"the Court nonetheless takes this opportunity to address what appears to be substantial confusion evidenced by several courts . . . regarding the nature of the so-called “innocent insider” exception. As the Court explained above, the bankruptcy court's decision in this case to not impute management's misconduct to the company due to the presence of innocent insiders was made entirely separately from the bankruptcy court's consideration of the “adverse interest” exception to the Wagoner rule. . . . Even when an agent is defrauding his principal, unless the agent has totally abandoned the interests of the principal and is acting entirely in his own, or another person's, interest, that agent is acting within the scope of his agency. Thus, unless the adverse interest exception to the presumption of imputation applies, it is immaterial whether innocent insiders exists; the agent is still acting on behalf of the company, and his actions will be imputed to the company notwithstanding the existence of those innocent insiders. . . . Where [the agents are acting totally adverse to the corporation but] only some of a corporation's owners were involved in a fraud in their role as managers, courts consider whether those insiders who were innocent and unaware of the misconduct had sufficient authority to stop the fraud. . . . When the innocent insiders lack authority to stop the fraud, the “sole actor” exception to the “adverse interest” exception applies, and imputation is thus proper, because all relevant shareholders and decisionmakers were involved in the fraud." 311 B.R. 350, 372 (S.D.N.Y.,2004)

However this doctrine is placed, this "innocent insider" exception cannot be met by a "could-a, should-a, would-a test," the insider must have been an actual person who had the power to stop the fraud, would have done so, but simply did not know about it. In re Bennett Funding Group, Inc., 336 F.3d at 101; see In re Promedicus Health Group, LLP, at 51. The "independent director" cannot be "impotent to actually do anything." In re Bennett, at 101. (It is unclear how the court would treat a significant ignorant minority shareholder or significant ignorant minority seat on the board of directors. Compare In re CBI Holding, at 365 with FDIC v. Ernst & Young, 967 F.2d 166, 171 (5th Cir., 1992); see also In re Sharp Intern. Corp., 319 B.R. 782 (Bkrtcy.E.D.N.Y., 2005)(finding that a 13% shareholder could has started a derivative action had it known of the fraud and thus qualified as an "innocent insider".)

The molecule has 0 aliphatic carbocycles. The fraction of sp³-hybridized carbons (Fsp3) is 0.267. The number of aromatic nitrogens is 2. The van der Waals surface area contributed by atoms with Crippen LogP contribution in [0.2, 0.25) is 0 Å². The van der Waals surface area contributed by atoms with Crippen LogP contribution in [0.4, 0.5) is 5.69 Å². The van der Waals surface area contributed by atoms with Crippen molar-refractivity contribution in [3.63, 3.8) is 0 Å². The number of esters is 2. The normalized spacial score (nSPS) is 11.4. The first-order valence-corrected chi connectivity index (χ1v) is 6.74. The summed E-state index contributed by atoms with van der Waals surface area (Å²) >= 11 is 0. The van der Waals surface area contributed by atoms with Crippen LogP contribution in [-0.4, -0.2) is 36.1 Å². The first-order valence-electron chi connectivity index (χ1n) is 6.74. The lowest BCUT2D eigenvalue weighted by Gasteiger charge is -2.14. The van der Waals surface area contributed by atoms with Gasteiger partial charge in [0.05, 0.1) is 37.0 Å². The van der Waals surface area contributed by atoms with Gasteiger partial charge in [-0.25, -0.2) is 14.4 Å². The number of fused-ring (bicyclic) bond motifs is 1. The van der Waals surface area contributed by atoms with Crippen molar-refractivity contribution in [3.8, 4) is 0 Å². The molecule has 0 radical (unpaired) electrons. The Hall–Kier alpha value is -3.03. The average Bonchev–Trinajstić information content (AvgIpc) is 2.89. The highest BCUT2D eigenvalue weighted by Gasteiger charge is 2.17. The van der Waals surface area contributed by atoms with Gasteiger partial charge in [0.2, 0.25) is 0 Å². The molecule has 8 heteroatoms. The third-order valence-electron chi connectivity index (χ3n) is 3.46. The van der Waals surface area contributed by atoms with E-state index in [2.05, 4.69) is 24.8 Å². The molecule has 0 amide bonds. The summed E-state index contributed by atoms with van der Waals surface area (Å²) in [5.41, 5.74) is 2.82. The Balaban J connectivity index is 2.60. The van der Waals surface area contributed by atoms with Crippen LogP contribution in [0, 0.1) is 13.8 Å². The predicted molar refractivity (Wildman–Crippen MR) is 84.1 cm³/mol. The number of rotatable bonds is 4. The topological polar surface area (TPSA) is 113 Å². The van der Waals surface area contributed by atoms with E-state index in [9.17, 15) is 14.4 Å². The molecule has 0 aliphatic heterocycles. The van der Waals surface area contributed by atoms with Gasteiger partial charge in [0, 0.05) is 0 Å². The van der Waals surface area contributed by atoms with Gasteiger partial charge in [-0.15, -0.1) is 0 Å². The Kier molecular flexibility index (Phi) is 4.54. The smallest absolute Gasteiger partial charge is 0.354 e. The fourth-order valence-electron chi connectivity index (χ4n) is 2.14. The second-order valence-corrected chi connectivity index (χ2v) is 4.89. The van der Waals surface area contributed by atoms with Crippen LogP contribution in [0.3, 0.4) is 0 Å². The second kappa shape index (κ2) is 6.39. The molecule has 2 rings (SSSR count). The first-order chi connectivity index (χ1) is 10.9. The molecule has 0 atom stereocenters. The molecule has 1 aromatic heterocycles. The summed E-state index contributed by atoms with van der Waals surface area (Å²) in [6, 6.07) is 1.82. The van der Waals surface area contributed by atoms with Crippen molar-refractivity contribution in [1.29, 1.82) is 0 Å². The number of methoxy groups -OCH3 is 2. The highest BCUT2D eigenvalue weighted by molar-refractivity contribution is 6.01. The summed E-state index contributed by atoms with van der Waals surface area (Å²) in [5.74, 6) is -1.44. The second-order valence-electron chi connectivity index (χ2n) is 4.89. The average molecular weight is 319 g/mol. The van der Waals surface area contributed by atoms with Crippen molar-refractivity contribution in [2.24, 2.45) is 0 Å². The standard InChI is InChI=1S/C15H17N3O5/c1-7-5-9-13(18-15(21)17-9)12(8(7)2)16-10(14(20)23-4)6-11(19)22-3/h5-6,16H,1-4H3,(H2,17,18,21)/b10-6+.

(2) Adverse Interest Exception:
Even where the actions would be otherwise imputed, a court will not impute the actions of the agent to the principle where the agent is defrauding the principle exclusively for the agent's own benefit or the benefit of another. This exception turns on the idea that the court will not presume disclosure of the agents actions to the principle--as the law usually does--where those actions would reveal the agent's fraud; essentially that at some point the actor goes outside the scope of his employment. However, "New York courts construe this exception narrowly" and the "agent must have totally abandoned his principle's interests" in favor of his own interests or the interests of another. In re Maxwell Newspapers, Inc., 151 B.R. 63. A conflict of interest is not enough, nor is it enough that the agent is not acting primarily for himself or another. Id. Furthermore, this exception is itself subject to two exceptions.

  • (a) Sole-Actor Exception: Where the agent is "self-dealing," the knowledge of the fraud will be imputed notwithstanding the adverse interests if "the party that should have been informed was the agent itself albeit in its capacity as principle." In re Bennett Funding Group, Inc., 336 F.3d 94, 100 (2nd Cir., 2003) (citing Mediators, 105 F.3d at 827).
  • (b) Ratification: Even where the agent is not also the principle, where the principle has in some way acquiesced to the actions of the agent, those actions will be deemed ratified by the principle and imputed to it even if the agent is self-dealing. Id. at 100-01 ("New York law recognizes the well-established principle of ratification, which imputes an agent's conduct to a principle who "condones those acts and accepts the benefits of them.").

(3) In delicto but not pari Exception:
At least one court has recently suggested that if parties are both in fault (corporation and third-parties), but not equally in fault, that relief should be granted (and Wagoner denied) to the party bearing less fault. Global Crossings, Slip Copy WL 2212776 (S.D.N.Y., 2006).

Third Circuit

Fourth Circuit

Fifth Circuit

Sixth Circuit

Seventh Circuit

Eighth Circuit

Ninth Circuit

Tenth Circuit

See also

References